Robert Strock: (24:31)
And maybe even white man. And number two is women. And they should walk behind us or blacks to walk behind us. Our native Americans should walk behind us, or Muslims should be thrown into a different category. I don’t believe that at all. And I believe that it’s important for all groups that have ancient teachings and I’m free associating to all countries that were founded on principles that were not as enlightened as our current day presents. I won’t say that our current day is enlightened, but at least it has some more equalized ideas that are struggling to be integrated. So, as we see, it’s so easy to diss another group that doesn’t have our orientation in the beginning of this introduction, that is one of the key places that we’re asking you to take a look at no matter where you find yourself, whether you’re an atheist, a Catholic, an Orthodox Jew, a Jew.
Robert Strock: (25:52)
Um, and I can say a Jew, cause I’m Jewish, Christian, a Buddhist, somebody that is agnostic. Are you flexible to see that you’re not certain you’re right? That actually the underlying quality of being a human being that cares about the world and your actions and your attitudes, how you use money. For example, all of these things are in my view, intuitively obvious that if there was a wise, if there is a wise God universal intelligence, it doesn’t play favorites. It doesn’t seem like a very sophisticated concept. Even though in our current world, it is not the most popular concept. So, the effort of this series is going to be a unification of attitudes and actions and values as being more central than the identification with the original background and traditions and practices and see how much they convert into the actions that our perilous world needs to support our survival.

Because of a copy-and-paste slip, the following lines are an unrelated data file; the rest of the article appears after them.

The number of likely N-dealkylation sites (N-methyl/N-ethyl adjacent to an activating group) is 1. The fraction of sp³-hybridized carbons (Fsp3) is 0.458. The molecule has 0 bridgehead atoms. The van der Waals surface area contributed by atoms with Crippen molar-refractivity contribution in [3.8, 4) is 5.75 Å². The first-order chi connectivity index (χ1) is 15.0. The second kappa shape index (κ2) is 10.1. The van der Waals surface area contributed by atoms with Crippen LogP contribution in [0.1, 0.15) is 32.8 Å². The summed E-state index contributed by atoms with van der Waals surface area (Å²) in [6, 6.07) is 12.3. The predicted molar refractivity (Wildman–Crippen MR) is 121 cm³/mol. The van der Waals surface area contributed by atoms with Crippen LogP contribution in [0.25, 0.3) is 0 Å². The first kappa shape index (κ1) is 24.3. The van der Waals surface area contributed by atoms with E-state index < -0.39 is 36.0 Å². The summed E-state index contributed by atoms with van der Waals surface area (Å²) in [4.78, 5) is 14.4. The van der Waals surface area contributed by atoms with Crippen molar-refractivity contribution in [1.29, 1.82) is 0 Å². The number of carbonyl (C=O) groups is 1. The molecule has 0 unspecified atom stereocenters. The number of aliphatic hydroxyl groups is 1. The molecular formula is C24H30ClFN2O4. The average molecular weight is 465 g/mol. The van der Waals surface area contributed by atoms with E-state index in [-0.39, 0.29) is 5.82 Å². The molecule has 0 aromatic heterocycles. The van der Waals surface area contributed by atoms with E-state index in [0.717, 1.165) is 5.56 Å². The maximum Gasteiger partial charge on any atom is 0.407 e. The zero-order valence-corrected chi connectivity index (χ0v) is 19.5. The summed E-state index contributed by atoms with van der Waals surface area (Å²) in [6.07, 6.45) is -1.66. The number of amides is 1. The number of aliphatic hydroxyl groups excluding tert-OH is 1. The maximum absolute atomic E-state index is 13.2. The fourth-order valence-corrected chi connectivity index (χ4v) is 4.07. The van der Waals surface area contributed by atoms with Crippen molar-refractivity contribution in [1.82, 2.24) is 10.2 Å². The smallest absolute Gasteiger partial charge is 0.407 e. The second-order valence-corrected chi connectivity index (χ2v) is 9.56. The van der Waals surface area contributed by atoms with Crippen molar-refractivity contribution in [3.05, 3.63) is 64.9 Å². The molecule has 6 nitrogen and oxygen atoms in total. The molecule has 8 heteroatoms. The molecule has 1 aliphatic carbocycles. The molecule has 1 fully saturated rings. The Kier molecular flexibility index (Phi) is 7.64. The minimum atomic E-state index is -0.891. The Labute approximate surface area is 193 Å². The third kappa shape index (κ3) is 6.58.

Robert Strock: (27:19)
And also the survival of the planet itself. In a way you could say that it’s another kind of me too. I also am guilty of identifying with what I identify with. And hopefully it would be seen as another kind of “Me Too” movement. I am a Christian, I am Jewish. I am Muslim. I am an atheist. I am an agnostic versus yes, I’m those, but I’m also a uniter. I’m also someone that’s thinking universally. I’m also someone that’s thinking about my brothers and my sisters, no matter what they believe or don’t believe. And if that resonates with you, I truly hope you’ll stay with us all the way through and see how we dive very deeply into nine separate beliefs and precise ways that we separate and we can unite. So, thank you very much for your attention. And I look forward to continuing this crucial series. What I believe is for the benefit of the unity of all religions and nonreligions and for the benefit of mankind.